Monthly Archives: September 2016

To Be or Not to Be (1942) Review

Many consider this to be one of the greatest comedy films of all time, and I am happy to say that I have joined the many in that opinion.  I’m afraid I have very little to add here that hasn’t been said, so I will keep my comments brief and simply urge all readers to watch this film.  While it may not be my favorite comedy, it is one that I greatly appreciate, and one that I intend to emulate.  It perfectly established so many great tricks to make a film extra-funny, and these are techniques that can still be employed today without losing much strength.  Much of its brilliance and beauty come from the fact that it’s a comedy about World War II that was made and released during World War II, and yet the really great thing about it is how well it plays with an audience of young people today (as I had the good fortune of witnessing myself).  Because I saw the Brooks film some years before seeing the Lubitsch original, there were some parts of the movie that annoyed me simply because I was hoping this film would offer more of the great moments I was used to seeing in the way I was used to seeing them.  That being said, this film takes everything a different direction – its own unique direction – that I think is worth a little analysis.

After reading an analysis of the film from a few decades ago by cultural theorist Mladen Dolar, and reading Ebert’s review of the Brooks/Johnson remake, I am fascinated by two elements of this film’s humor.  The first is the way it manages to be over-the-top without being over-the-top.  While watching this film, I was a little let down during the soliloquy sequences, because the remake made me expect Jack Benny to totally lose his cool on stage and follow the man in the audience to the edge of the stage.  This film doesn’t do that, instead focusing on understatement of big problems.  This is tied to my second note, which is how petty everyone is.  I think films are can be found on a rectangular spectrum-like chart with a particular type of fictional world in each corner:

  • Type A: The audience and the protagonist are sane, normal, and relatively smart people, but some people are inhuman, evil monsters.
  • Type B: All humans are inhuman, evil monsters.
  • Type C: The audience and the protagonist are sane, normal, and relatively smart people, but some people are short-sighted, ignorant, silly fools.
  • Type D: All humans are short-sighted, ignorant, silly fools.

I sorted them in order of popularity, and maybe I’ll make up a graphic representation later, but for now we can call our imaginary chart “The Fictional Cynicism Diagram.”  This film is noteworthy for being an early example (if not one of the only really good examples) of a film that belongs right in the last corner, Type D.  Most stories are somewhere in the middle, but this sets a tone that wouldn’t become more common until mockumentary shows and Tina Fey productions became popular.  For a film made during the second world war to have this approach to even the Nazis, refusing to let them be anything but flawed, foolish humans, just like our heroes, is amazing.  That’s what makes this a landmark film, and why its one of my favorites.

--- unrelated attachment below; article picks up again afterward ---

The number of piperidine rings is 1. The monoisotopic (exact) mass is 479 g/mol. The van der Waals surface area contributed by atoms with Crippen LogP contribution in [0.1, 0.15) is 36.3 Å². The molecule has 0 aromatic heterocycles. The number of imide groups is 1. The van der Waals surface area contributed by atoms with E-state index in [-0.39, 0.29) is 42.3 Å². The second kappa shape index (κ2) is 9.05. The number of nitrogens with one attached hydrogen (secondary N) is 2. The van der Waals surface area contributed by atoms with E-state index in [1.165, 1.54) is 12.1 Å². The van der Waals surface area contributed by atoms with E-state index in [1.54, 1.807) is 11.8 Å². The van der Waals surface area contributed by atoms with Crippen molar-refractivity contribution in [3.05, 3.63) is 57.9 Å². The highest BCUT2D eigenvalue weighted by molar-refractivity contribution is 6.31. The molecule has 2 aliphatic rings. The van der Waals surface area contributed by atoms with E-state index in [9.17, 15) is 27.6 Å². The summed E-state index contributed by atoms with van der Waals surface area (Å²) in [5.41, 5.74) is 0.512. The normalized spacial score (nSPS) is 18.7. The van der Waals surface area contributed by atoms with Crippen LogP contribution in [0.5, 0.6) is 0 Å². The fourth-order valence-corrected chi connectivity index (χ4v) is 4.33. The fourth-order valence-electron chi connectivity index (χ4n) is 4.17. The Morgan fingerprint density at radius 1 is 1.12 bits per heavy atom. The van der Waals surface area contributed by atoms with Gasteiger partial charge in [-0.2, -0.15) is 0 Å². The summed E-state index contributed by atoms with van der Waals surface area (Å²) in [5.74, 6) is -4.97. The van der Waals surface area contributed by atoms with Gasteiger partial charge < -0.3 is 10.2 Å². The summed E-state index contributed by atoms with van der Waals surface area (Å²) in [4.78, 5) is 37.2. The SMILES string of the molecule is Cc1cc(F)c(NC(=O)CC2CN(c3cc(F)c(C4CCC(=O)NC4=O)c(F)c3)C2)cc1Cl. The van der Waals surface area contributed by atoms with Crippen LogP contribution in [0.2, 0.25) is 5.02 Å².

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Stranger on the Third Floor Review

This surely must be one of the most fascinating and strange films I have ever seen.

Stranger on the Third Floor is generally considered to be the first movie in the film noir genre, and yet it is very different from the standard conceptions that come to mind when most people think of noir (based on films like Out of the PastDouble Indemnity, or the Bogart films).  The lead in this story is no stone-faced, stoic Bogart type – he’s an emotional basket-case – and the relative normalcy of the characters makes the film feel very different from how I’d come to think of noir based on what I saw in Out of the Past.  It starts off like a simple enough old-timey Classical Hollywood story about two young lovebirds, but the second act takes a turn when it becomes an experiment in expressionism, before finally returning to reality for a third act that breaks Hollywood in the strangest way.

The second act features an elaborate and creative nightmare sequence, composed almost entirely of elements that were shown (or at least discussed) earlier in the film, now warped into something entirely unreal.  This sequence is expressionism gone wild, blatantly stealing from German, French, and Russian artistic styles, but clearly forming a new style of its own at the same time that would be very influential in future film noirs (not to mention Tim Burton films – even if indirectly – and other dark dramas).  Simply put, it all looks gorgeous, and its exaggerated theatrical style makes the whole nightmare scene explode with all the wild emotion that burns in the protagonist’s shredded heart.  I’m not sure I can think of any other film that manages to be so vibrant without having color, so over-the-top without getting silly, or so animated without being . . . well, literally animated.  Then comes the ending.